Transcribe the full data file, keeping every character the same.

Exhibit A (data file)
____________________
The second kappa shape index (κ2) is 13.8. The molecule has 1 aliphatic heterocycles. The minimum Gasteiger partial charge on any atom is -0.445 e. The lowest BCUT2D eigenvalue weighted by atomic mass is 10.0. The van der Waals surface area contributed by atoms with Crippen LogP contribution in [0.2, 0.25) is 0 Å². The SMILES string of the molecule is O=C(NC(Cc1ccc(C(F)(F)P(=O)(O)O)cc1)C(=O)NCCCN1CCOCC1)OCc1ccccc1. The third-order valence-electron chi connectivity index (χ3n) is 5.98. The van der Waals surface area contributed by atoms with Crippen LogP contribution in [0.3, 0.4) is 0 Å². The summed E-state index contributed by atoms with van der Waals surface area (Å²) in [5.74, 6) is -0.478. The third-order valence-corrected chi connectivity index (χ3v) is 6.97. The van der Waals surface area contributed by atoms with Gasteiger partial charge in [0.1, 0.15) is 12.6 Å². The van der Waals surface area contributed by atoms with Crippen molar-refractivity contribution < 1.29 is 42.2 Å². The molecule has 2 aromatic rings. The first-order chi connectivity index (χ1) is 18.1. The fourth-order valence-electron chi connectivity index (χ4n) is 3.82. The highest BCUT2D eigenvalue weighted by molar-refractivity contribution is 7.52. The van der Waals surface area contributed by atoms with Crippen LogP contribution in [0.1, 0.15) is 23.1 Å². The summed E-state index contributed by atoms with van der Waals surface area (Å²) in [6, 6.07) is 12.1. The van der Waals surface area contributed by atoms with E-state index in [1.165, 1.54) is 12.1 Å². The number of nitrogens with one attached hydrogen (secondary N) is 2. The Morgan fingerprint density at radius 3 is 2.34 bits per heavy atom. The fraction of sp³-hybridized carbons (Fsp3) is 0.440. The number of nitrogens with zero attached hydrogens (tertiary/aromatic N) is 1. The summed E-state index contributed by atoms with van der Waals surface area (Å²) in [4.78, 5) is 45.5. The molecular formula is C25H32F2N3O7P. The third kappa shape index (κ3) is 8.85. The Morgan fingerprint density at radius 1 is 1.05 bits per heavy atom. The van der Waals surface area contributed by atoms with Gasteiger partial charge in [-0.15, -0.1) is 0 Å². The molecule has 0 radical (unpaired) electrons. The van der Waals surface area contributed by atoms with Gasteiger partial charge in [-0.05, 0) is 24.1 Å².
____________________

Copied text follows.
The second kappa shape index (κ2) is 13.8. The molecule has 1 aliphatic heterocycles. The minimum Gasteiger partial charge on any atom is -0.445 e. The lowest BCUT2D eigenvalue weighted by atomic mass is 10.0. The van der Waals surface area contributed by atoms with Crippen LogP contribution in [0.2, 0.25) is 0 Å². The SMILES string of the molecule is O=C(NC(Cc1ccc(C(F)(F)P(=O)(O)O)cc1)C(=O)NCCCN1CCOCC1)OCc1ccccc1. The third-order valence-electron chi connectivity index (χ3n) is 5.98. The van der Waals surface area contributed by atoms with Crippen LogP contribution in [0.3, 0.4) is 0 Å². The summed E-state index contributed by atoms with van der Waals surface area (Å²) in [5.74, 6) is -0.478. The third-order valence-corrected chi connectivity index (χ3v) is 6.97. The van der Waals surface area contributed by atoms with Gasteiger partial charge in [0.1, 0.15) is 12.6 Å². The van der Waals surface area contributed by atoms with Crippen molar-refractivity contribution < 1.29 is 42.2 Å². The molecule has 2 aromatic rings. The first-order chi connectivity index (χ1) is 18.1. The fourth-order valence-electron chi connectivity index (χ4n) is 3.82. The highest BCUT2D eigenvalue weighted by molar-refractivity contribution is 7.52. The van der Waals surface area contributed by atoms with Crippen LogP contribution in [0.1, 0.15) is 23.1 Å². The summed E-state index contributed by atoms with van der Waals surface area (Å²) in [6, 6.07) is 12.1. The van der Waals surface area contributed by atoms with E-state index in [1.165, 1.54) is 12.1 Å². The number of nitrogens with one attached hydrogen (secondary N) is 2. The Morgan fingerprint density at radius 3 is 2.34 bits per heavy atom. The fraction of sp³-hybridized carbons (Fsp3) is 0.440. The number of nitrogens with zero attached hydrogens (tertiary/aromatic N) is 1. The summed E-state index contributed by atoms with van der Waals surface area (Å²) in [4.78, 5) is 45.5. The molecular formula is C25H32F2N3O7P. The third kappa shape index (κ3) is 8.85. The Morgan fingerprint density at radius 1 is 1.05 bits per heavy atom. The van der Waals surface area contributed by atoms with Gasteiger partial charge in [-0.15, -0.1) is 0 Å². The molecule has 0 radical (unpaired) electrons. The van der Waals surface area contributed by atoms with Gasteiger partial charge in [-0.05, 0) is 24.1 Å².